7th World Congress and Expo on Green Energy
Sheffield Hallam University, UK
Title: Techno-economic feasibility study of waste to energy trigeneration plants in developing countries
Biography: Abhishek Asthana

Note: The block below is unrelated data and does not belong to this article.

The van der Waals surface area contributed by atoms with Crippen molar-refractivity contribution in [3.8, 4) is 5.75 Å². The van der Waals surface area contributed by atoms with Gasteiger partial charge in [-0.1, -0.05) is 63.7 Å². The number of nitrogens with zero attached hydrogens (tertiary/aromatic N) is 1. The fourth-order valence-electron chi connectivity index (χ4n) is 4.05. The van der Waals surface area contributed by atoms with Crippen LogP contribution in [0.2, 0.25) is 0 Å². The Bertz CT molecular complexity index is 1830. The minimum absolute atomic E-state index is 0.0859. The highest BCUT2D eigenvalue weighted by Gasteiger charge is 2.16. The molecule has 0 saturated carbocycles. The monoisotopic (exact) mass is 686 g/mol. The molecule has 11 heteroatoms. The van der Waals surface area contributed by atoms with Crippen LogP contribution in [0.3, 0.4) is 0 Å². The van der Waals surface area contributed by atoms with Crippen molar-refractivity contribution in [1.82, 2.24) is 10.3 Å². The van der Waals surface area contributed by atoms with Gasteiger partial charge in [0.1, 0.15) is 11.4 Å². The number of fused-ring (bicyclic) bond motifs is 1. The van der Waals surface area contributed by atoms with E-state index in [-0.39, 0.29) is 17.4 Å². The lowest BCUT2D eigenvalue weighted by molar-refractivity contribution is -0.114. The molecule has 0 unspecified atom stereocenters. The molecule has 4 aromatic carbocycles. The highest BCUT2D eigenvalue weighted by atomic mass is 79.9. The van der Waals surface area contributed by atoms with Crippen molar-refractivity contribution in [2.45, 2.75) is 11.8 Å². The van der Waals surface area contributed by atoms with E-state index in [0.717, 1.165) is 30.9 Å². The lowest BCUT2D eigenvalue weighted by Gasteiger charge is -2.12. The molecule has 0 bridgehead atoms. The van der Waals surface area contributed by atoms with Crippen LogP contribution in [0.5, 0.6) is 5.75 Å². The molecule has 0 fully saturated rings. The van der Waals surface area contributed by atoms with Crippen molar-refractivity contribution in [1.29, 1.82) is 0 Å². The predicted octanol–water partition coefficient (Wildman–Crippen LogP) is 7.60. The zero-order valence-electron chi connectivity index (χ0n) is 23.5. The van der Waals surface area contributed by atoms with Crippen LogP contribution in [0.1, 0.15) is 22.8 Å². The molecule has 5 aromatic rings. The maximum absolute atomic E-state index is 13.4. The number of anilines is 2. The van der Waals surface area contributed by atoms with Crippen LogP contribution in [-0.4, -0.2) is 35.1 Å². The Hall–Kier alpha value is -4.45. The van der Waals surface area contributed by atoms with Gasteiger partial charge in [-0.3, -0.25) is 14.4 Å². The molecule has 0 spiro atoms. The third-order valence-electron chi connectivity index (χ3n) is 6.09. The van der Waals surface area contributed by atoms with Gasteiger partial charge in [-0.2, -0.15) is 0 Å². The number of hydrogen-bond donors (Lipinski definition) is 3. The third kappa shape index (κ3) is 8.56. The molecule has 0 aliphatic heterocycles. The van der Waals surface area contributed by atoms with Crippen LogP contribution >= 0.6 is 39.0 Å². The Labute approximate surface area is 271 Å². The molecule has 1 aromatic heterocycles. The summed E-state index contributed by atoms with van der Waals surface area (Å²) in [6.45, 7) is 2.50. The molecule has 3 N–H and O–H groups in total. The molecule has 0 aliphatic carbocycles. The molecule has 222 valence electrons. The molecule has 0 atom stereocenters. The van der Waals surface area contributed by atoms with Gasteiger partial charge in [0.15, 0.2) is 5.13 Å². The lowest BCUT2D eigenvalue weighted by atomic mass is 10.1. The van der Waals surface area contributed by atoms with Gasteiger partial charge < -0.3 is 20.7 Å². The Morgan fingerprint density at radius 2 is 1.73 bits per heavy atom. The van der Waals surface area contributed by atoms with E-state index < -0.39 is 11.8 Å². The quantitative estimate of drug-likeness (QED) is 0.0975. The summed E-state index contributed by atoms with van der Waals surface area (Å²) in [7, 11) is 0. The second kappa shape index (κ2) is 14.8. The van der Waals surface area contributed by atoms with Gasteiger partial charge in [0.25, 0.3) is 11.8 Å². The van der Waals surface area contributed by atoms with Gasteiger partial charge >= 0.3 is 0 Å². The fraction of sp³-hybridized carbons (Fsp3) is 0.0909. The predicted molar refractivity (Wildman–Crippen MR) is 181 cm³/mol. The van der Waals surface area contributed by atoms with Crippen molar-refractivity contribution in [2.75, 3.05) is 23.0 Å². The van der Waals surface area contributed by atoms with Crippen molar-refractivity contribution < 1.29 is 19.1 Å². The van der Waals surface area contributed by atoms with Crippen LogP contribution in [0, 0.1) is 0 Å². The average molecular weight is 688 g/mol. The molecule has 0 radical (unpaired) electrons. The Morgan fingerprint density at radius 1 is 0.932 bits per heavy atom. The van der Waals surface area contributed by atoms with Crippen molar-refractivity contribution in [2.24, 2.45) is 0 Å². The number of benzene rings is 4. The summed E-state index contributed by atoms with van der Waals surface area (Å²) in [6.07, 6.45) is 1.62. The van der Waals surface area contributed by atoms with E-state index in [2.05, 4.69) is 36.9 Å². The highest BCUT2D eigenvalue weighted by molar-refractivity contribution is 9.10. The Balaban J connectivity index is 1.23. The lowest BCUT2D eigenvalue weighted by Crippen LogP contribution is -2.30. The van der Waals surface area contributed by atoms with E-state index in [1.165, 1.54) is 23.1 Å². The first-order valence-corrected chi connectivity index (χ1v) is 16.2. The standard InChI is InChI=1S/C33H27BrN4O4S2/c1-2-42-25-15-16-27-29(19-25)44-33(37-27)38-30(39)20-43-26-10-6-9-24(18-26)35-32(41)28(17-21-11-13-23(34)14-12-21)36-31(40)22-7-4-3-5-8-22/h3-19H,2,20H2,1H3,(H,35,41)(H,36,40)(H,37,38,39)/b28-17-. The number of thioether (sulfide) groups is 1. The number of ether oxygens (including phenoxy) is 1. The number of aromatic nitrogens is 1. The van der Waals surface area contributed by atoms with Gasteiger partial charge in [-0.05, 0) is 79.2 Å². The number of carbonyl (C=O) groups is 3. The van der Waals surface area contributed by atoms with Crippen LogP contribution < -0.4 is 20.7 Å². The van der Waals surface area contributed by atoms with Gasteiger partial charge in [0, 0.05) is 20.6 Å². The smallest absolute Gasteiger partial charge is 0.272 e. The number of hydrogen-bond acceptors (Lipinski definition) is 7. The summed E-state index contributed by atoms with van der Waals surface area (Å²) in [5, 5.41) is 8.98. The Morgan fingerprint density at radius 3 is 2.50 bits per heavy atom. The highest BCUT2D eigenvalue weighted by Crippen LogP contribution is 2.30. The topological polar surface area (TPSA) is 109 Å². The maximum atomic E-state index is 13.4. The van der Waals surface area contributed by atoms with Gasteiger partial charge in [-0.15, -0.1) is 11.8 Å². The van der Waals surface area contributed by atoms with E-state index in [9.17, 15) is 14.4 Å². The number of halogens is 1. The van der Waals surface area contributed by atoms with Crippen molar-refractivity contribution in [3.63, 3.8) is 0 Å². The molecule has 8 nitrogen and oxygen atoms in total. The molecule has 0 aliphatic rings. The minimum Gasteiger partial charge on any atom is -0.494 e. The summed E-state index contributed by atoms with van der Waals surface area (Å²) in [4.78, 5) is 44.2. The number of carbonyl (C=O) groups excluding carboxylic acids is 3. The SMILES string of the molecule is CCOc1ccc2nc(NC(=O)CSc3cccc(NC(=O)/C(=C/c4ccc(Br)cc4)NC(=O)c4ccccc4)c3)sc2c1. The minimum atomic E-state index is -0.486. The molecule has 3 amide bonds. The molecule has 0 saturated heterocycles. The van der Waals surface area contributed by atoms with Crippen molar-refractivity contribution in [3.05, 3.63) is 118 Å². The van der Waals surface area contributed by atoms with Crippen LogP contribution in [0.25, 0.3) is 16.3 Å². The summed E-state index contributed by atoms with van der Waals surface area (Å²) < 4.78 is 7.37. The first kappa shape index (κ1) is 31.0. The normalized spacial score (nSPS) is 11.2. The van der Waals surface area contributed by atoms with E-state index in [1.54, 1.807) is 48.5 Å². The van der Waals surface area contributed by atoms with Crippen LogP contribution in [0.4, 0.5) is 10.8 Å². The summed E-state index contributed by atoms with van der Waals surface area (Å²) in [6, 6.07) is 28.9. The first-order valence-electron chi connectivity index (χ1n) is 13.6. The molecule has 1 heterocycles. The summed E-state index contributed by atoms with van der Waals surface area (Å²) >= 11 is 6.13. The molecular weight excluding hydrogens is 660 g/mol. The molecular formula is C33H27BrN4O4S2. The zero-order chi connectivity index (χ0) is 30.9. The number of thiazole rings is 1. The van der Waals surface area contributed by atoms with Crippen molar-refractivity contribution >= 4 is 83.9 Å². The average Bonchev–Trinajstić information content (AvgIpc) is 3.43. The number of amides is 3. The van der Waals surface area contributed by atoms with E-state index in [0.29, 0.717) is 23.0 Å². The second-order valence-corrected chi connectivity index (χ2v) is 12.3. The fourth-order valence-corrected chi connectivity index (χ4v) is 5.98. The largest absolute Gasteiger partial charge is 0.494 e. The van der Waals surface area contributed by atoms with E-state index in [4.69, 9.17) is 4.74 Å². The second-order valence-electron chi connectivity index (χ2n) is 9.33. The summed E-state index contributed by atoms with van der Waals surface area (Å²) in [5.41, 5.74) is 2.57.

Under the "Clean India Mission", the Ministry of Urban Development (MoUD) of India is investing US$ 9 Billion to clean up 75 largest cities in India. Waste to Energy (WTE) plants will be a key to its implementation. A new state-of-the-art WTE plant in New Delhi is planned for this purpose to set an example for other cities to follow. Delhi generates 8,400 tons per day (TPD) of Municipal Solid Waste (MSW), which is expected to double in the next 15 years. The current capacity of waste processing plants in Delhi is only 8,000 TPD. It is estimated that by the year 2050, Delhi would require 100 km2 of landfill area, which is 7% of the total land area of the capital for waste disposal unless a new WTE plant is commissioned. The existing landfill sites in Delhi have dangerously exceeded their capacity already. WTE projects have been running successfully in many countries but have produced only mixed results in India and have often been plagued with controversies. This is due to various technical, financial, environmental, political and social factors involved. Hallam Energy at Sheffield Hallam University was commissioned by the Government of India, to conduct a detailed independent investigation into the techno-economic feasibility of such a WTE project in Delhi. The goals of this study were (i) to make an informed decision on whether the proposed WTE facility for Delhi will be technically and financially viable, and (ii) to gain a reasonable understanding of the costs and resources involved in this investment. This work looks at the various challenges associated in setting up WTE plants in developing countries and address key findings including: The capacity of the plant; The capital cost; The electrical power output; Land area requirement; Site selection for the plant; The choice of processes and pre-processing of the feed; Feasibility of tri-generation or CHP; Choice of technologies and equipment; Financial models; Emissions of pollutants and the lessons learnt from past WTE projects in India.